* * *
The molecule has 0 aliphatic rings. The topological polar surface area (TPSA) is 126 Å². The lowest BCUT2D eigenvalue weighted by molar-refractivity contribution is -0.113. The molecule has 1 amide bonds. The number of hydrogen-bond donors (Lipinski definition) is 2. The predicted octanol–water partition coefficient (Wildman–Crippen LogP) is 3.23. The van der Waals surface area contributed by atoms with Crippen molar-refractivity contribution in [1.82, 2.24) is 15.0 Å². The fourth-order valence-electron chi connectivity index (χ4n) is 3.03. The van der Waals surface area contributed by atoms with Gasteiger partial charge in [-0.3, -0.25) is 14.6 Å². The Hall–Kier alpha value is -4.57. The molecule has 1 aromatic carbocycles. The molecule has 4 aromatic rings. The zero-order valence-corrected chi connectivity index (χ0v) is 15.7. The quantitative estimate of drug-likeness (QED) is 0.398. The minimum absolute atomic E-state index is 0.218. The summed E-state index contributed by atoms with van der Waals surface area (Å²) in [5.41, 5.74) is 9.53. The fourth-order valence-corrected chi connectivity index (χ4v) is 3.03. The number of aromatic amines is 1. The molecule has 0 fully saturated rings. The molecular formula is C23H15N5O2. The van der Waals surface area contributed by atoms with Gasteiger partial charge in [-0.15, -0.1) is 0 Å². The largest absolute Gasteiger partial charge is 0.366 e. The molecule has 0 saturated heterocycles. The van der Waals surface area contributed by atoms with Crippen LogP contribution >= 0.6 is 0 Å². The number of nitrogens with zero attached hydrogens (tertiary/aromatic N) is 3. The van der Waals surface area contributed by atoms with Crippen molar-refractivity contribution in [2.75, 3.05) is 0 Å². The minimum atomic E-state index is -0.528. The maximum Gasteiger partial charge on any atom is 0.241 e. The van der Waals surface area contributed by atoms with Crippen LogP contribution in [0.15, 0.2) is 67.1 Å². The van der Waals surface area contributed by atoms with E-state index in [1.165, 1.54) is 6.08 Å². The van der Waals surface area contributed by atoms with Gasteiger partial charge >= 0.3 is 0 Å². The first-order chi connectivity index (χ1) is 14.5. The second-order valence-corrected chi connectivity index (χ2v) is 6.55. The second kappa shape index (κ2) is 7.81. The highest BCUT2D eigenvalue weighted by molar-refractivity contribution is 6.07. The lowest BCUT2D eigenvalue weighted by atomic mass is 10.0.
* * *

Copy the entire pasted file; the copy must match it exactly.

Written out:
The molecule has 0 aliphatic rings. The topological polar surface area (TPSA) is 126 Å². The lowest BCUT2D eigenvalue weighted by molar-refractivity contribution is -0.113. The molecule has 1 amide bonds. The number of hydrogen-bond donors (Lipinski definition) is 2. The predicted octanol–water partition coefficient (Wildman–Crippen LogP) is 3.23. The van der Waals surface area contributed by atoms with Crippen molar-refractivity contribution in [1.82, 2.24) is 15.0 Å². The fourth-order valence-electron chi connectivity index (χ4n) is 3.03. The van der Waals surface area contributed by atoms with Gasteiger partial charge in [-0.3, -0.25) is 14.6 Å². The Hall–Kier alpha value is -4.57. The molecule has 1 aromatic carbocycles. The molecule has 4 aromatic rings. The zero-order valence-corrected chi connectivity index (χ0v) is 15.7. The quantitative estimate of drug-likeness (QED) is 0.398. The minimum absolute atomic E-state index is 0.218. The summed E-state index contributed by atoms with van der Waals surface area (Å²) in [5.41, 5.74) is 9.53. The fourth-order valence-corrected chi connectivity index (χ4v) is 3.03. The number of aromatic amines is 1. The molecule has 0 fully saturated rings. The molecular formula is C23H15N5O2. The van der Waals surface area contributed by atoms with Gasteiger partial charge in [-0.15, -0.1) is 0 Å². The largest absolute Gasteiger partial charge is 0.366 e. The molecule has 0 saturated heterocycles. The van der Waals surface area contributed by atoms with Crippen LogP contribution >= 0.6 is 0 Å². The number of nitrogens with zero attached hydrogens (tertiary/aromatic N) is 3. The van der Waals surface area contributed by atoms with Crippen molar-refractivity contribution in [2.75, 3.05) is 0 Å². The minimum atomic E-state index is -0.528. The maximum Gasteiger partial charge on any atom is 0.241 e. The van der Waals surface area contributed by atoms with Crippen LogP contribution in [0.15, 0.2) is 67.1 Å². The van der Waals surface area contributed by atoms with E-state index in [1.165, 1.54) is 6.08 Å². The van der Waals surface area contributed by atoms with Gasteiger partial charge >= 0.3 is 0 Å². The first-order chi connectivity index (χ1) is 14.5. The second-order valence-corrected chi connectivity index (χ2v) is 6.55. The second kappa shape index (κ2) is 7.81. The highest BCUT2D eigenvalue weighted by molar-refractivity contribution is 6.07. The lowest BCUT2D eigenvalue weighted by atomic mass is 10.0.